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Intermittent fasting and its effects on female hormones

Intermittent fasting (IF) is one of the best methods for losing weight, according to several dietitians. This way of living forces one to eat at a specific window of time and then fast for between 12 and 16 hours each day.

Even though its advantages have long been documented, a recent study found that intermittent fasting may have a negative effect on a woman’s reproductive hormones. While researching obesity, a team at the University of Illinois at Chicago stumbled onto fresh data regarding IF in females.

The researchers evaluated a sample of pre and post menopausal obese women for eight weeks as they followed the ‘warrior diet’ strategy of intermittent fasting, under the direction of Krista Varady, professor of nutrition at UIC.  Their findings have been published in the journal Wiley Online Library.

One can only eat for four hours a day using the warrior diet technique of IF. The participants in this window were free to eat whatever they pleased before returning to their water fast.

By comparing participants who followed IF to those who didn’t, the researchers were able to measure the variations in hormone levels. After eight weeks, Krista Varady and her team noticed that the participants’ levels of sex-binding globulin hormone, a protein that transports reproductive hormones throughout the body, were stable. This held true for other hormones like testosterone and oestrogen as well.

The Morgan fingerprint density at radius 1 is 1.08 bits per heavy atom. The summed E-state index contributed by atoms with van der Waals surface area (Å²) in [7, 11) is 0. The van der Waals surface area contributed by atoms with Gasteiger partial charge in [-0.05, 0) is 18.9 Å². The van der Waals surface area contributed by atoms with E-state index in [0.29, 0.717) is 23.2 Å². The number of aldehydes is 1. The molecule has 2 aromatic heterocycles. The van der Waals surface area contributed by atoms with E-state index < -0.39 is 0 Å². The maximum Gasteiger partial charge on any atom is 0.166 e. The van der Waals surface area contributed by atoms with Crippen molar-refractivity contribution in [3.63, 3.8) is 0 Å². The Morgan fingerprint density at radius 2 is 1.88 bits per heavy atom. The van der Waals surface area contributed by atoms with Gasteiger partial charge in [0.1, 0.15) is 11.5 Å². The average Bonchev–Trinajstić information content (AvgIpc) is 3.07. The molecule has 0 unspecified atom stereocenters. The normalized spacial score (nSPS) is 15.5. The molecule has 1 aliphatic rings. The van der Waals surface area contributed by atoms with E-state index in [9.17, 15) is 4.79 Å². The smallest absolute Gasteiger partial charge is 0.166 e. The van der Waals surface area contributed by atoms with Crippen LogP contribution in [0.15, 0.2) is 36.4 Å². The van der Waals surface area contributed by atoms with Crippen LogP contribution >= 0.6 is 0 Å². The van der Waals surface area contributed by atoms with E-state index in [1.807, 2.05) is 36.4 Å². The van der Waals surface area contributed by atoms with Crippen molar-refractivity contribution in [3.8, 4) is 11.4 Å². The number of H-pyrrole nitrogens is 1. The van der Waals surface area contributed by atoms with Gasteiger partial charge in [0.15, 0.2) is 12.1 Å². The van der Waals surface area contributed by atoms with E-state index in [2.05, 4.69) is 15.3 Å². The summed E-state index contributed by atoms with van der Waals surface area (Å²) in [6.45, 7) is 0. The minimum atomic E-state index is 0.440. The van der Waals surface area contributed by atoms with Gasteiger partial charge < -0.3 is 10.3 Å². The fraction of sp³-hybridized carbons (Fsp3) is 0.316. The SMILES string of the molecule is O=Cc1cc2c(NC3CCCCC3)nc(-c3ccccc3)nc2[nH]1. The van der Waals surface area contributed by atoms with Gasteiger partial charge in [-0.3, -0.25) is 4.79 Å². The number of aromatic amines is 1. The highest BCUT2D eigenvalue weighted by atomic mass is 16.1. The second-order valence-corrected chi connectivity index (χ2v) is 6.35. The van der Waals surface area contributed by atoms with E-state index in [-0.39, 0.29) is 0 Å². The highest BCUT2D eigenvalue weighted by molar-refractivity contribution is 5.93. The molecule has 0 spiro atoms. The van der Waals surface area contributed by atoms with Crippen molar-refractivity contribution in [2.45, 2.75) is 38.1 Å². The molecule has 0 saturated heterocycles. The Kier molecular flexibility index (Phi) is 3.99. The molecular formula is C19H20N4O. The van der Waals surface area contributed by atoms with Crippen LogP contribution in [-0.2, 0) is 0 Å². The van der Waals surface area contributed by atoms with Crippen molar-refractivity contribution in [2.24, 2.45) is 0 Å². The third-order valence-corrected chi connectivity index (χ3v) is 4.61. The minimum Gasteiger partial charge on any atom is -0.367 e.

However, both pre and post menopausal women’s levels of DHEA, a hormone that fertility clinics use to enhance ovarian function and egg quality, were significantly lower towards the end of the trial. It dropped by about 14%.

‘This suggests that in pre-menopausal women, the minor drop in DHEA levels has to be weighed against the proven fertility benefits of lower body mass,’ Varady said. ‘The drop in DHEA levels in post-menopausal women could be concerning because menopause already causes a dramatic drop in estrogen, and DHEA is a primary component of estrogen. However, a survey of the participants reported no negative side effects associated with low estrogen post-menopause, such as sexual dysfunction or skin changes.’


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